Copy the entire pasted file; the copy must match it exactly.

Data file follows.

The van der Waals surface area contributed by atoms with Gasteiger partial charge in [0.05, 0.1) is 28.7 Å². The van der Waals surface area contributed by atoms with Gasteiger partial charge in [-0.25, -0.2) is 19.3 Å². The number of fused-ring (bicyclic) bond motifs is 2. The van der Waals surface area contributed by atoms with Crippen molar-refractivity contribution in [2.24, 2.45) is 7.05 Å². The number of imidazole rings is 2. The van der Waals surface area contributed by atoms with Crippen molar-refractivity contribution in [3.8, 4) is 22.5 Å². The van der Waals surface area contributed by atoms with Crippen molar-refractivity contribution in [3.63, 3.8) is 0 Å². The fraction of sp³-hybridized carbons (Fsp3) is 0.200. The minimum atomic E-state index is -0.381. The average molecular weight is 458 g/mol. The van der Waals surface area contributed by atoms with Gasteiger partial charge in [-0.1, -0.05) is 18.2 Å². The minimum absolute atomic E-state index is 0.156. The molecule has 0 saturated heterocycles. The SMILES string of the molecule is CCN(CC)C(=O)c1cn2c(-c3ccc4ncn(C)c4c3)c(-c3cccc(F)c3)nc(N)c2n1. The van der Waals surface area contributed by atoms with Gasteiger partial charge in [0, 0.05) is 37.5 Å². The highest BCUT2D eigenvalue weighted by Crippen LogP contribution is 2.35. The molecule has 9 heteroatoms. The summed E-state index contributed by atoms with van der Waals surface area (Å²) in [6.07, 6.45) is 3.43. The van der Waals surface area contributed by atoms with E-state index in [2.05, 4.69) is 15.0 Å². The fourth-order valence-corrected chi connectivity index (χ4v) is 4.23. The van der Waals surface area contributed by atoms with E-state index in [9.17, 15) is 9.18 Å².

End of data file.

The van der Waals surface area contributed by atoms with Gasteiger partial charge in [0.05, 0.1) is 28.7 Å². The van der Waals surface area contributed by atoms with Gasteiger partial charge in [-0.25, -0.2) is 19.3 Å². The number of fused-ring (bicyclic) bond motifs is 2. The van der Waals surface area contributed by atoms with Crippen molar-refractivity contribution in [2.24, 2.45) is 7.05 Å². The number of imidazole rings is 2. The van der Waals surface area contributed by atoms with Crippen molar-refractivity contribution in [3.8, 4) is 22.5 Å². The van der Waals surface area contributed by atoms with Crippen molar-refractivity contribution in [3.63, 3.8) is 0 Å². The fraction of sp³-hybridized carbons (Fsp3) is 0.200. The minimum atomic E-state index is -0.381. The average molecular weight is 458 g/mol. The van der Waals surface area contributed by atoms with Gasteiger partial charge in [-0.1, -0.05) is 18.2 Å². The minimum absolute atomic E-state index is 0.156. The molecule has 0 saturated heterocycles. The SMILES string of the molecule is CCN(CC)C(=O)c1cn2c(-c3ccc4ncn(C)c4c3)c(-c3cccc(F)c3)nc(N)c2n1. The van der Waals surface area contributed by atoms with Gasteiger partial charge in [0, 0.05) is 37.5 Å². The highest BCUT2D eigenvalue weighted by Crippen LogP contribution is 2.35. The molecule has 9 heteroatoms. The summed E-state index contributed by atoms with van der Waals surface area (Å²) in [6.07, 6.45) is 3.43. The van der Waals surface area contributed by atoms with E-state index in [2.05, 4.69) is 15.0 Å². The fourth-order valence-corrected chi connectivity index (χ4v) is 4.23. The van der Waals surface area contributed by atoms with E-state index in [9.17, 15) is 9.18 Å².